Pittsburgh Ballet’s ‘Giselle’ Onstage at Benedum; The Glenn Miller Orchestra Plays Palace (Sun., 10/27/19)

Drawn from dark ghost legends, 'Giselle' has spooked, and delighted, audiences since 1841. Diana Yohe casts a spell in Pittsburgh Ballet's production. (photo: Rich Sofranko)

Drawn from dark ghost legends, ‘Giselle’ has spooked—and delighted—audiences since 1841. Diana Yohe casts a spell in Pittsburgh Ballet’s production. (photo: Rich Sofranko)

1) Pittsburgh Ballet Theatre is such an institution in the city that it’s hard to believe the company is only 50 years old. Since 1969, PBT has often interspersed modern ballets with the classical repertoire—last season included the world premiere of Jorden Morris’s The Great Gatsby—but to launch its golden anniversary season, Pittsburgh Ballet dances a golden classic, Giselle. The slang expression “the willies,” meaning a spooky sensation, may have come from this ballet. Giselle was inspired by Slavic folk tales of forest spirits called the Vile or Wilis. In one telling, the Wilis are ghosts of young women who died after being spurned by the men they loved. They seek retribution by cornering men and dancing them to death. The ballet’s title character is spurned and dies, but her spirit rebels at the cruel mission. Giselle premiered in Paris in 1841. It was a sensational success, hailed then and ever since for its haunting beauty. PBT presents Giselle with the original choreography by Jean Coralli and Jules Perrot, danced to music by Adolphe Adam. 2 p.m. Last day. Benedum Center, 237 7th St., Cultural District. (MV)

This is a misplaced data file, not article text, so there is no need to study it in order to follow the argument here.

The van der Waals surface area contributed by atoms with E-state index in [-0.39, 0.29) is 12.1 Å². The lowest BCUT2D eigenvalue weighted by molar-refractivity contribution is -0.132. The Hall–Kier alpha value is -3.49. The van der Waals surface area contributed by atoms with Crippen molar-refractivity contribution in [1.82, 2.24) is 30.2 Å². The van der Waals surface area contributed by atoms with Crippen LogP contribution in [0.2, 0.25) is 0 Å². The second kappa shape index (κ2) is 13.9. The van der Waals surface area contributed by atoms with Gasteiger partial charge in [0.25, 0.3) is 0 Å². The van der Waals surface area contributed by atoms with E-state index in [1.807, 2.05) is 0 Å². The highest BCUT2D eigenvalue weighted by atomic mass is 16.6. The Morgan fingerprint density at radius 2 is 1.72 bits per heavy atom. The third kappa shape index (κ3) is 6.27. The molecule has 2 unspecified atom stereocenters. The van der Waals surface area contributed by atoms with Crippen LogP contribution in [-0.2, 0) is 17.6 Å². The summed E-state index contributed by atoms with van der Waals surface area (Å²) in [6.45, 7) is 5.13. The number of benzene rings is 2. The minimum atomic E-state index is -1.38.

In PBT's Giselle Amanda Cochrane dances the lead role. (photo: Duane Reider)

In PB’T’s Giselle,’ Amanda Cochrane dances the lead role in the Friday and Sunday performances. (photo: Duane Reider)

2) Big-band leader Glenn Miller disappeared while en route from England to France in a single-engine plane during World War II. He was in Europe to entertain the troops. 1954’s The Glenn Miller Story, starring James Stewart, further immortalized him, and his legacy lives on via The Glenn Miller Orchestra. The orchestra rolls into The Palace Theatre. “In the Mood” is a signature Miller tune. 2 p.m. 21 W. Otterman St., Greensburg. (CM)